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In anticipation of a refugee moving to a resettlement country, basic information and advice on the journey and life ahead is of paramount importance. Pre-departure cultural orientation programmes prepare refugees by providing practical information on the country of resettlement, and assist refugees in setting realistic goals and developing the skills and attitudes needed to succeed in their new environment. Answering the questions that refugees may have before entering this new stage of their life helps to reduce anxiety and to avoid disappointment. Cultural orientation programmes therefore benefit both the refugees as well as the receiving communities and authorities. International NGOs and IOM work closely together with governments, local authorities and reception and integration actors from resettlement countries to identify the key priority messages and values that are critical for the refugees’ successful resettlement.
Anyone moving to a country where cultures, traditions and practices are different from one’s own can be expected to undergo an adjustment period of variable duration and difficulty. Refugees often come with unrealistic and sometimes inaccurate expectations of their future life. During pre-departure cultural orientation such are discussed and debated using role plays and with the help of pictures, case studies and the experiences of other refugees in the resettlement country.
Topics addressed during cultural orientation include, but are not limited to, housing, health, money management, the role of the settlement service providers, education, cultural adaptation, rights and responsibilities and laws amongst other pertinent topics. IOM often uses bi-cultural or cross-cultural trainers in the pre-departure cultural orientation. Working with multi-lingual, multi-ethnic trainers increases the ability of IOM to help refugees anticipate integration challenges and facilitate their transition into the receiving society.
Depending on the country to which refugees will be resettled language and literacy training will also be part of the pre-departure phase. This training equips refugees with basic language and communication skills in order to facilitate the adjustment process and to help them become more independent. IOM has also provided survival literacy and numeracy classes for preliterate refugees. While similar to language training, literacy training is much more basic and targets those individuals with little if any formal educational experience. Persons in need of literacy training are at a distinct disadvantage in society, as they lack even the basic skills of reading and writing. Literacy training teaches pre-literate participants how to do various tasks including: how to hold a pen or pencil, how to write their names, how to fill in forms, how to read basic signs and interpret symbols, to tell the time, and how to use a calendar, amongst other tasks. The training typically lasts from one week up to several months, and can be extended depending upon the needs of the refugee themselves. It is especially useful for refugees who are living in camps.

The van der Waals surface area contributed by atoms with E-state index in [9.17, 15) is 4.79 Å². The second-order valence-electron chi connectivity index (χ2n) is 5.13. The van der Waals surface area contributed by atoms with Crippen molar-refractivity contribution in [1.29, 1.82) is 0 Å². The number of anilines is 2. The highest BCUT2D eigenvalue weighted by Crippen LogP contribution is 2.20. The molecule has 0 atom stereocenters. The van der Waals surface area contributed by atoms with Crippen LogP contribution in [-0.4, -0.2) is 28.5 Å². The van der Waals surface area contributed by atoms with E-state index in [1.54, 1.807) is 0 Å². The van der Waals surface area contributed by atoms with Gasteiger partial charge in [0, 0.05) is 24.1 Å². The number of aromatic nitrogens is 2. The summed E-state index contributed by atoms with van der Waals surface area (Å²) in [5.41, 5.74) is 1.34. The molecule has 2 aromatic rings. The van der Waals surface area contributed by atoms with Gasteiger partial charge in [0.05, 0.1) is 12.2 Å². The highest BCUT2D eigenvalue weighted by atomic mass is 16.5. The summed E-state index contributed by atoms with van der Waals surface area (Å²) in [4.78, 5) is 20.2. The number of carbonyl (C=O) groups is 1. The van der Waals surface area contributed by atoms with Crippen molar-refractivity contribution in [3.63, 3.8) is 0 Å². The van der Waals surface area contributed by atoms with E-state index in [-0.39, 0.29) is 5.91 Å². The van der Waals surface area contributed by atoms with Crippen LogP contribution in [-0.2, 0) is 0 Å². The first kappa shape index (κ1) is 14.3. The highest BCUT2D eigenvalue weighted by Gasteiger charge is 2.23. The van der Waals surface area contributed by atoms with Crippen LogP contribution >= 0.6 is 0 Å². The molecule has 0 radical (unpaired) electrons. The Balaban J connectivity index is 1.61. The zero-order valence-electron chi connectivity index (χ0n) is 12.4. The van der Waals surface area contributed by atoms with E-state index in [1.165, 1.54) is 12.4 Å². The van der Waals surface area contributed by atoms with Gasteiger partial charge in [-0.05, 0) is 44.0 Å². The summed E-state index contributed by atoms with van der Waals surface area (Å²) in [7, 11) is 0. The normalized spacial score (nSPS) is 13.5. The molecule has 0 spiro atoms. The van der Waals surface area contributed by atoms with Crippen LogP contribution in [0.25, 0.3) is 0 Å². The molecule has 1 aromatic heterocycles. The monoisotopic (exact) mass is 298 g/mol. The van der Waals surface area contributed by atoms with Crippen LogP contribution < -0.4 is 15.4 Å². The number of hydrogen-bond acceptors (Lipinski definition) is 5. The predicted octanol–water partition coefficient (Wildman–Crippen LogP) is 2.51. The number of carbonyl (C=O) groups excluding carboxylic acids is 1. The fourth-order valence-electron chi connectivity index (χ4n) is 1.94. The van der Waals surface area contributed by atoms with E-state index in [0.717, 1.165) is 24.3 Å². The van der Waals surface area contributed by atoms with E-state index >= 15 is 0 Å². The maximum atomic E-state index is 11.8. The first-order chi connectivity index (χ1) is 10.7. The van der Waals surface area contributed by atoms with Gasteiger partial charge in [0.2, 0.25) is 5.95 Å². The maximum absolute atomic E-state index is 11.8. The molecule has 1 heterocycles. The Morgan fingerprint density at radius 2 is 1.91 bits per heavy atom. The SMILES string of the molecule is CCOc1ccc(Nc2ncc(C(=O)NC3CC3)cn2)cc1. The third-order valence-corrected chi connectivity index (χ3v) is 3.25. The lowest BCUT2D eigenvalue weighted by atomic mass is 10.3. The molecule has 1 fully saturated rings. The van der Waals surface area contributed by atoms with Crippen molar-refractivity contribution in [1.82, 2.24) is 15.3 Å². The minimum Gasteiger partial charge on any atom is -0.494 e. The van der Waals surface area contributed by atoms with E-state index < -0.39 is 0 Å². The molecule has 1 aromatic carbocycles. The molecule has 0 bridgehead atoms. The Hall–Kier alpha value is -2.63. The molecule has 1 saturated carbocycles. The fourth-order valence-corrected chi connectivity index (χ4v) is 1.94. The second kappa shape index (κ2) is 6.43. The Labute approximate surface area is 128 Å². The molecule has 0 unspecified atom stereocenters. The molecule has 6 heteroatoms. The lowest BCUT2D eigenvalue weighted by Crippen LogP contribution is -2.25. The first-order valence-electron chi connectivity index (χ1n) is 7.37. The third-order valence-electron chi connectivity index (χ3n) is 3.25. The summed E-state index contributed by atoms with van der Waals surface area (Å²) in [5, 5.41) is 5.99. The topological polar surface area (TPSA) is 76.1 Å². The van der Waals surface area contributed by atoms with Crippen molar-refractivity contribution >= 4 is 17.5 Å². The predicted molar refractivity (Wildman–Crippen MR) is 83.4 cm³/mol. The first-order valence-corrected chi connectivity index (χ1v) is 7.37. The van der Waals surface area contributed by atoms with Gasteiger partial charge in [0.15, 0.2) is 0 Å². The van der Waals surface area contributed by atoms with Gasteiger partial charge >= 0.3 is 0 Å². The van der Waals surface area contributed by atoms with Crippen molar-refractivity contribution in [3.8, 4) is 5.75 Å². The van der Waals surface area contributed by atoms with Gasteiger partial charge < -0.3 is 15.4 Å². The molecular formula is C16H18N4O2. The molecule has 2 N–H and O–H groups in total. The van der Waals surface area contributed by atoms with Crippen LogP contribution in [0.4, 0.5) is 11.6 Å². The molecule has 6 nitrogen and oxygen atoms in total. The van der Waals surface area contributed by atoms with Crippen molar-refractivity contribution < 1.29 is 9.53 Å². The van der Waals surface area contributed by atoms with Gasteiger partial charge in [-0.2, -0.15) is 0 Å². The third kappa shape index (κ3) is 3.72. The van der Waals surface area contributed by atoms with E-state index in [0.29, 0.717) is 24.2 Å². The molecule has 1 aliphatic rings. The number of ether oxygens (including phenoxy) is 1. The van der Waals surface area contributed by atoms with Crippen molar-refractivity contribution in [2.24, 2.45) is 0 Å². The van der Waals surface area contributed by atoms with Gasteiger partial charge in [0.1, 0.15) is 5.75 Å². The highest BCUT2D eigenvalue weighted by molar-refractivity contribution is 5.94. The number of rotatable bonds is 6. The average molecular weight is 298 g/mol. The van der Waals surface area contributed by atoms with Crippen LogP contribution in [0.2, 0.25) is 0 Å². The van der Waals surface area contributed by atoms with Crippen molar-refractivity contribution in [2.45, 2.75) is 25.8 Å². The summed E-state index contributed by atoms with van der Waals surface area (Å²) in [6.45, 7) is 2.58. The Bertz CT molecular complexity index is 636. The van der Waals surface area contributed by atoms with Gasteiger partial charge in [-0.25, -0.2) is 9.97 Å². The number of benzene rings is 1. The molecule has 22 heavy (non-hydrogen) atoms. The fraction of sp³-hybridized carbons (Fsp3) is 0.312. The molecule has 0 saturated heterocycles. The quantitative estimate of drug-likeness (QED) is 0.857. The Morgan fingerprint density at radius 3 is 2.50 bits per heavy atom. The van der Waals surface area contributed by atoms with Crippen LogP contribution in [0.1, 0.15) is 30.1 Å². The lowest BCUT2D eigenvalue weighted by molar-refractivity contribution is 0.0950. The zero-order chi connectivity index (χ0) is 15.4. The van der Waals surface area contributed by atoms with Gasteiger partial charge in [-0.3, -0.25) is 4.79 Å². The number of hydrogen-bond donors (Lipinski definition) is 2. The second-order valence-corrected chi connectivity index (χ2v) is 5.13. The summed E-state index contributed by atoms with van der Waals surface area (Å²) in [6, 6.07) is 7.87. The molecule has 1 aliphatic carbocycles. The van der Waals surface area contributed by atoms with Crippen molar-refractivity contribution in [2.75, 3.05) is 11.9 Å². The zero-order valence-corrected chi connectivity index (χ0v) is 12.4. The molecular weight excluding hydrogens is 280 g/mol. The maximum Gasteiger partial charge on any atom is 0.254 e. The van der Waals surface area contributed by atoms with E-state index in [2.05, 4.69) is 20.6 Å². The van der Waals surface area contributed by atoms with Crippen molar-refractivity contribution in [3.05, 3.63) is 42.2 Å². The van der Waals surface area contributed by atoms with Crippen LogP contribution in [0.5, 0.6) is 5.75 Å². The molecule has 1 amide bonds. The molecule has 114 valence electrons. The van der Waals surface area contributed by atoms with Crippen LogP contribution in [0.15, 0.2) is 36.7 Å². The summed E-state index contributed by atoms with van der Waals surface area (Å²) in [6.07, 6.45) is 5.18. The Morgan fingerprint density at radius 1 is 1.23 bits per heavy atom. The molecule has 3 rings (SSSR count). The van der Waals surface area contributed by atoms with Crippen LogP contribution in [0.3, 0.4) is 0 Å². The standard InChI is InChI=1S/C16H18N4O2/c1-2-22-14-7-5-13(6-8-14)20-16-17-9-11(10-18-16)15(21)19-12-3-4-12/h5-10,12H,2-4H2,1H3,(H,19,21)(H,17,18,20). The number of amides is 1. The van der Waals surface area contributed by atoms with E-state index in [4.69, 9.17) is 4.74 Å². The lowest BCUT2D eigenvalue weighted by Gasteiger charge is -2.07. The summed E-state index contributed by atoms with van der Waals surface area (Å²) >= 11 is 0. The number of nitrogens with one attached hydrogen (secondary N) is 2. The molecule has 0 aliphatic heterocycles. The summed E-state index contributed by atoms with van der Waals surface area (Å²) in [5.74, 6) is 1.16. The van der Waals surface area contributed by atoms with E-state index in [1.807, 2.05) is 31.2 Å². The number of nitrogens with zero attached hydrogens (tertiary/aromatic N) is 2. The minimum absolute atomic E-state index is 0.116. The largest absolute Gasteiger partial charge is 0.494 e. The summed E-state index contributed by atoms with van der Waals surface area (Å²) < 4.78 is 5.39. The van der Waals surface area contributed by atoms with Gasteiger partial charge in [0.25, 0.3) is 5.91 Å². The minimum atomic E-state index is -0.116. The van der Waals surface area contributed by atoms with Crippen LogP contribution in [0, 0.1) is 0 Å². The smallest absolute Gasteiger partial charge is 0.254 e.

Pre-departure cultural orientation activities are also important for gathering information about the background and specific needs of individual refugees and refugee groups, which can then be shared to best inform and prepare receiving communities and support organizations in the country of resettlement. IOM and UNHCR have assisted in compiling cultural profiles on refugee populations for a number of receiving countries. These profiles include additional background information on the refugee’ country of origin, history of persecution, education, religion, cultural practices and employment and skills’ background as well as their level of exposure to Western amenities and facilities.
In the pre-departure assistance phase pre-departure refugee health assessments will also be carried out to ensure that people travel in a safe and dignified manner, are fit to travel, that they receive appropriate assistance when required; and that they do not pose a risk towards other travellers or the receiving communities. Refugees are a particularly vulnerable population, with health profiles that vary according to their displacement experience, pre-existing health conditions and epidemiologic profiles. Health assessments of refugees admitted for resettlement are carried out and funded at the request of resettlement countries.
IOM has long-standing experience in carrying out health assessments in the context of refugee resettlement. It includes an assessment of conditions of public health significance, pre-departure treatments (for example TB) and referrals (including pre-travel hospital stabilization), pre-and post-test counselling, fit to travel assessments and medical escorts when required (please see the Travel phase for further details).
Some resettlement countries (for example the Netherlands and Sweden) use their own medical personnel to carry out pre-departure health assessments, which are typically conducted in conjunction with pre-departure cultural orientation sessions or selection missions.
Pictures: © IOM/Kari Collins, 2009